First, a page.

An EndNote library is not a single file. It is a set of files, many of them frequently updated as you work, and these files must be updated in a strict sequence by EndNote to avoid corruption of the library. This can cause difficulties when sharing libraries because only EndNote can properly control the sequence for updating and saving of data in the library, and outside synchronization or file management services can actually damage EndNote libraries. This module covers some of the methods to avoid, and then talks about safer methods of sharing references or complete libraries.
Never store an EndNote working library on any cloud service for sharing, or even just for your own use on multiple computers. This will eventually lead to library corruption because of the way the cloud services synchronize files over the Internet. Such unusable cloud services would include, but are not limited to—
Also, never store a working library on a flash drive.
The reason these methods are inadvisable is that when you are working in EndNote, it is saving data to multiple files, and the data must be saved in a set sequence, as described above. When cloud services transfer that data, they may change the sequence of file saves. This eventually leads to library corruption. The library may appear to be fine for days, weeks, or even months, but will eventually be corrupted.
EndNote libraries with read-write access should not be stored on network drives. We have seen corruption problems with libraries on network drives as well as general performance issues. Ideally, the library should be kept on the owner’s computer. If you must keep a library with read-write access on a network drive, we suggest you make frequent backups of the library using the File--Compressed Library command for libraries smaller than 5G or the File--Save A Copy command for larger libraries.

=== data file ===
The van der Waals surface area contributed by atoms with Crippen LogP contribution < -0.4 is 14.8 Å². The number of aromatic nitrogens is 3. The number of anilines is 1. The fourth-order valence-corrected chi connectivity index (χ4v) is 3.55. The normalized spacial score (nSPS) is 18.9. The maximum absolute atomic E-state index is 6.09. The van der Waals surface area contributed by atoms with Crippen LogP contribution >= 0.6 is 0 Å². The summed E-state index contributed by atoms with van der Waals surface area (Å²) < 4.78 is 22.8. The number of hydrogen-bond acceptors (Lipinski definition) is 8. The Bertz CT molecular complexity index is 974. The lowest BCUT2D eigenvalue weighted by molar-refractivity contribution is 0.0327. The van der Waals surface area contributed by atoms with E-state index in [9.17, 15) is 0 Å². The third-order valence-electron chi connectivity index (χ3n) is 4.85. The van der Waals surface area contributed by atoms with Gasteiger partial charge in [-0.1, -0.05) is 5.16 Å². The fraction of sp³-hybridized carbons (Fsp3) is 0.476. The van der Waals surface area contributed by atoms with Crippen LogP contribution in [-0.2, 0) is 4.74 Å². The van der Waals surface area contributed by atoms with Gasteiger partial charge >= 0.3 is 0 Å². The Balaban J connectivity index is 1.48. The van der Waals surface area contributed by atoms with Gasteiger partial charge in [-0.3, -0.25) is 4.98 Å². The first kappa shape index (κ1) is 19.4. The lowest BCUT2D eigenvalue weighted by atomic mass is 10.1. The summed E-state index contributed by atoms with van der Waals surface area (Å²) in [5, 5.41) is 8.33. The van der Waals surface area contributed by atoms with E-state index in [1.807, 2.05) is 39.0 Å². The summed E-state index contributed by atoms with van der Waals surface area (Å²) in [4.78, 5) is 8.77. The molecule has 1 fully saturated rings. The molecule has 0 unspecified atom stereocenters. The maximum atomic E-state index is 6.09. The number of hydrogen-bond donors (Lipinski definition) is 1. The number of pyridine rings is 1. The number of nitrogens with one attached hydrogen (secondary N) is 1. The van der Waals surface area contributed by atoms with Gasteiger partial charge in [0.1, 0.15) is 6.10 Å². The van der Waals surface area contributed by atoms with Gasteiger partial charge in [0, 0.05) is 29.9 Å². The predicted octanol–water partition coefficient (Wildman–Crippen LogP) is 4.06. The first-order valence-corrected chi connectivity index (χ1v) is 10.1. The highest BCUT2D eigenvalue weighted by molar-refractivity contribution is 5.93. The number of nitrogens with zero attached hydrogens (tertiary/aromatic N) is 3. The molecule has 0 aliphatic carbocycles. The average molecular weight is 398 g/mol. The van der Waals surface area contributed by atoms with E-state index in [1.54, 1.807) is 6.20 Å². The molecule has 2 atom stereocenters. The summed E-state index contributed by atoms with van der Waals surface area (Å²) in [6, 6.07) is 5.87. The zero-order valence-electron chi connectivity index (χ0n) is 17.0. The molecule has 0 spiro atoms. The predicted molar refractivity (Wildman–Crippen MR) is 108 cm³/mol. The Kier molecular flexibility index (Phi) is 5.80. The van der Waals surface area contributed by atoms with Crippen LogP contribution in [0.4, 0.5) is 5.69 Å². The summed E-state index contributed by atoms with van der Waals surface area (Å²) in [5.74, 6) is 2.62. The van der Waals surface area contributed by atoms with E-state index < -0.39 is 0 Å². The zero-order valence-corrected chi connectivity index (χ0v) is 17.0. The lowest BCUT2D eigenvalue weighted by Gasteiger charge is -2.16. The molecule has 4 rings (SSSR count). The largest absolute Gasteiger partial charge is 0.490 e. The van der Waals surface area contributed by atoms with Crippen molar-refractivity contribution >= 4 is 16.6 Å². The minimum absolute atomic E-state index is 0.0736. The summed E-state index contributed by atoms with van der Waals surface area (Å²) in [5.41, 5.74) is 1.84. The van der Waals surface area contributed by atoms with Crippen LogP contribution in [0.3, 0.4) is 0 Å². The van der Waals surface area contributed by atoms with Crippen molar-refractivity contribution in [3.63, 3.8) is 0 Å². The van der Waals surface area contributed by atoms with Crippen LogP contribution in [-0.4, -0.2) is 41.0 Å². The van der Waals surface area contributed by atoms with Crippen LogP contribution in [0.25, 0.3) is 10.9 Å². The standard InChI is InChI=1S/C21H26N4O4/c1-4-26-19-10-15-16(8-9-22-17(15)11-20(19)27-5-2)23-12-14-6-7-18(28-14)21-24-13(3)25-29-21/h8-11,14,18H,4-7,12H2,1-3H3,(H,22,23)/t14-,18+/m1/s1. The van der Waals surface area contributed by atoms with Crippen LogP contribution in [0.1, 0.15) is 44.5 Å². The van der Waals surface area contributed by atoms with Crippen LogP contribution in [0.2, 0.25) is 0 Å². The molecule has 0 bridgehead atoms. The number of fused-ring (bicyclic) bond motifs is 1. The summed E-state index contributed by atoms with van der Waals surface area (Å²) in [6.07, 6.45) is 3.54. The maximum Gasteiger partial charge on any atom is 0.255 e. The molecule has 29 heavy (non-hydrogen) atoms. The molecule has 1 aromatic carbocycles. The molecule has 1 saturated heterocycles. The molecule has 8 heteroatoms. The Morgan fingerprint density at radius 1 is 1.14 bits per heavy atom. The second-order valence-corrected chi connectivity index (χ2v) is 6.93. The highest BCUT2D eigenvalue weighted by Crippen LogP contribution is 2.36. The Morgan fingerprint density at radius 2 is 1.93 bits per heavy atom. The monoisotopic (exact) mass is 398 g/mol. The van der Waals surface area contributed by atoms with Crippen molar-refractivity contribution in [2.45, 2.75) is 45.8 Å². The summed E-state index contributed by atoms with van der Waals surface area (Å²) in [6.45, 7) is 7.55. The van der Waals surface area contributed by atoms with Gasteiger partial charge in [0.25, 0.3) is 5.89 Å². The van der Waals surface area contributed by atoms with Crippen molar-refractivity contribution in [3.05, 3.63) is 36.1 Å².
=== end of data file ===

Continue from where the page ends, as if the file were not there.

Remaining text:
Every EndNote library is made up of two parts: the .enl file and the .data folder. It may be helpful to think of the .enl file as just the interface file for working with the contents of the .data folder, where all the real data is kept. When you open a .enl file, EndNote searches for the matching .data folder and refreshes the screen with the latest information in a sort of “snapshot.” If the .data folder is removed, EndNote will create a new one with data to match the last “snapshot” because it must have a .data folder to work. However, that new .data folder would not contain any of the attachments, group structure, or term lists from the original library; it would contain only the reference data. If you send somebody the .enl file only, they will receive only a portion of the library.
If you have not already synced your EndNote desktop and online libraries, click the Sync button to sync for the first time. (Note that you may be asked if you want to create a compressed library as a backup if it is the first time the library has been synced on that computer. We strongly suggest making a backup before the first sync. The following video will show you how to create an online EndNote account and sync your Web library with your desktop library.